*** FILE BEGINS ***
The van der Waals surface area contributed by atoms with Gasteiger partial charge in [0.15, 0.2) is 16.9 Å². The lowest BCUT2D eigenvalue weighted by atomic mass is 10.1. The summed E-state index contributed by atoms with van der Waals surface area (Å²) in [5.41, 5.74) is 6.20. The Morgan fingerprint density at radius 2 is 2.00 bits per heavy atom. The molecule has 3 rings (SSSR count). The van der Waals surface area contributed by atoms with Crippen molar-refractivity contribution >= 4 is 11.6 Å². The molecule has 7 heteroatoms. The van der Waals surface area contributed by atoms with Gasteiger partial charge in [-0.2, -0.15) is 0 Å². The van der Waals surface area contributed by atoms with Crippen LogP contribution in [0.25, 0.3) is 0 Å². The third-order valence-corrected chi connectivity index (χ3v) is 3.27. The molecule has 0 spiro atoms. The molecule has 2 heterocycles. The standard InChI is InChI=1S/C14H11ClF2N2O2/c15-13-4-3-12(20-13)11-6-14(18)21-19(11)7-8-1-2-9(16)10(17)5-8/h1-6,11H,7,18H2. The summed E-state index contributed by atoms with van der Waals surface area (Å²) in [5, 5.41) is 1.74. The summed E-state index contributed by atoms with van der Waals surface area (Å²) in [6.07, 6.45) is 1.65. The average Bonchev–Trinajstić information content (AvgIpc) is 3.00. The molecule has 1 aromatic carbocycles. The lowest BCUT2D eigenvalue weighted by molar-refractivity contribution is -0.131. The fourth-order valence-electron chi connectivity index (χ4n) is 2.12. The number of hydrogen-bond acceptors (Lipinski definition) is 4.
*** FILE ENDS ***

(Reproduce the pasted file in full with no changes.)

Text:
The van der Waals surface area contributed by atoms with Gasteiger partial charge in [0.15, 0.2) is 16.9 Å². The lowest BCUT2D eigenvalue weighted by atomic mass is 10.1. The summed E-state index contributed by atoms with van der Waals surface area (Å²) in [5.41, 5.74) is 6.20. The Morgan fingerprint density at radius 2 is 2.00 bits per heavy atom. The molecule has 3 rings (SSSR count). The van der Waals surface area contributed by atoms with Crippen molar-refractivity contribution >= 4 is 11.6 Å². The molecule has 7 heteroatoms. The van der Waals surface area contributed by atoms with Gasteiger partial charge in [-0.2, -0.15) is 0 Å². The van der Waals surface area contributed by atoms with Crippen LogP contribution in [0.25, 0.3) is 0 Å². The third-order valence-corrected chi connectivity index (χ3v) is 3.27. The molecule has 0 spiro atoms. The molecule has 2 heterocycles. The standard InChI is InChI=1S/C14H11ClF2N2O2/c15-13-4-3-12(20-13)11-6-14(18)21-19(11)7-8-1-2-9(16)10(17)5-8/h1-6,11H,7,18H2. The summed E-state index contributed by atoms with van der Waals surface area (Å²) in [5, 5.41) is 1.74. The summed E-state index contributed by atoms with van der Waals surface area (Å²) in [6.07, 6.45) is 1.65. The average Bonchev–Trinajstić information content (AvgIpc) is 3.00. The molecule has 1 aromatic carbocycles. The lowest BCUT2D eigenvalue weighted by molar-refractivity contribution is -0.131. The fourth-order valence-electron chi connectivity index (χ4n) is 2.12. The number of hydrogen-bond acceptors (Lipinski definition) is 4.